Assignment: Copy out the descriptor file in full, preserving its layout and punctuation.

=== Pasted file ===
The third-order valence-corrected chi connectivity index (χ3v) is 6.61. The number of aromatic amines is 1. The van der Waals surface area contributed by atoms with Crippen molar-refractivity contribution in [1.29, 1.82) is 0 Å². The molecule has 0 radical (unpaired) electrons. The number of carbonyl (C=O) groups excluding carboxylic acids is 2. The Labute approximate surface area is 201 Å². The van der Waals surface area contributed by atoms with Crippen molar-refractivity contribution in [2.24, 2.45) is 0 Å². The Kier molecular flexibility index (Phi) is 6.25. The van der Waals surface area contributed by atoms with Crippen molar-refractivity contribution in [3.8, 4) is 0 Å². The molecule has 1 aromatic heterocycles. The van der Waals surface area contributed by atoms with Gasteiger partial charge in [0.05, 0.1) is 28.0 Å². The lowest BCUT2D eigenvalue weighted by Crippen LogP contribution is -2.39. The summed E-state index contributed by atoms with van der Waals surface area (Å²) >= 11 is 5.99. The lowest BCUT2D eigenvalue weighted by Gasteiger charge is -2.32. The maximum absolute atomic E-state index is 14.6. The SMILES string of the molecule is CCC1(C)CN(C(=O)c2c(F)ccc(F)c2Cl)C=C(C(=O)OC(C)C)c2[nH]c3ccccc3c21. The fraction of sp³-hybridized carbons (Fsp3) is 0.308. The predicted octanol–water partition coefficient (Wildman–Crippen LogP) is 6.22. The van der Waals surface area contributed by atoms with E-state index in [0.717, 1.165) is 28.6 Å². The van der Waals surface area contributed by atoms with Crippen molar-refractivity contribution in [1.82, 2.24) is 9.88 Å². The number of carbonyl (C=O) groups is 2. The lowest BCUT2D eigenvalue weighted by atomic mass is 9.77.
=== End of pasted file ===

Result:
The third-order valence-corrected chi connectivity index (χ3v) is 6.61. The number of aromatic amines is 1. The van der Waals surface area contributed by atoms with Crippen molar-refractivity contribution in [1.29, 1.82) is 0 Å². The molecule has 0 radical (unpaired) electrons. The number of carbonyl (C=O) groups excluding carboxylic acids is 2. The Labute approximate surface area is 201 Å². The van der Waals surface area contributed by atoms with Crippen molar-refractivity contribution in [2.24, 2.45) is 0 Å². The Kier molecular flexibility index (Phi) is 6.25. The van der Waals surface area contributed by atoms with Crippen molar-refractivity contribution in [3.8, 4) is 0 Å². The molecule has 1 aromatic heterocycles. The van der Waals surface area contributed by atoms with Gasteiger partial charge in [0.05, 0.1) is 28.0 Å². The lowest BCUT2D eigenvalue weighted by Crippen LogP contribution is -2.39. The summed E-state index contributed by atoms with van der Waals surface area (Å²) >= 11 is 5.99. The lowest BCUT2D eigenvalue weighted by Gasteiger charge is -2.32. The maximum absolute atomic E-state index is 14.6. The SMILES string of the molecule is CCC1(C)CN(C(=O)c2c(F)ccc(F)c2Cl)C=C(C(=O)OC(C)C)c2[nH]c3ccccc3c21. The fraction of sp³-hybridized carbons (Fsp3) is 0.308. The predicted octanol–water partition coefficient (Wildman–Crippen LogP) is 6.22. The van der Waals surface area contributed by atoms with E-state index in [0.717, 1.165) is 28.6 Å². The van der Waals surface area contributed by atoms with Crippen molar-refractivity contribution in [1.82, 2.24) is 9.88 Å². The number of carbonyl (C=O) groups is 2. The lowest BCUT2D eigenvalue weighted by atomic mass is 9.77.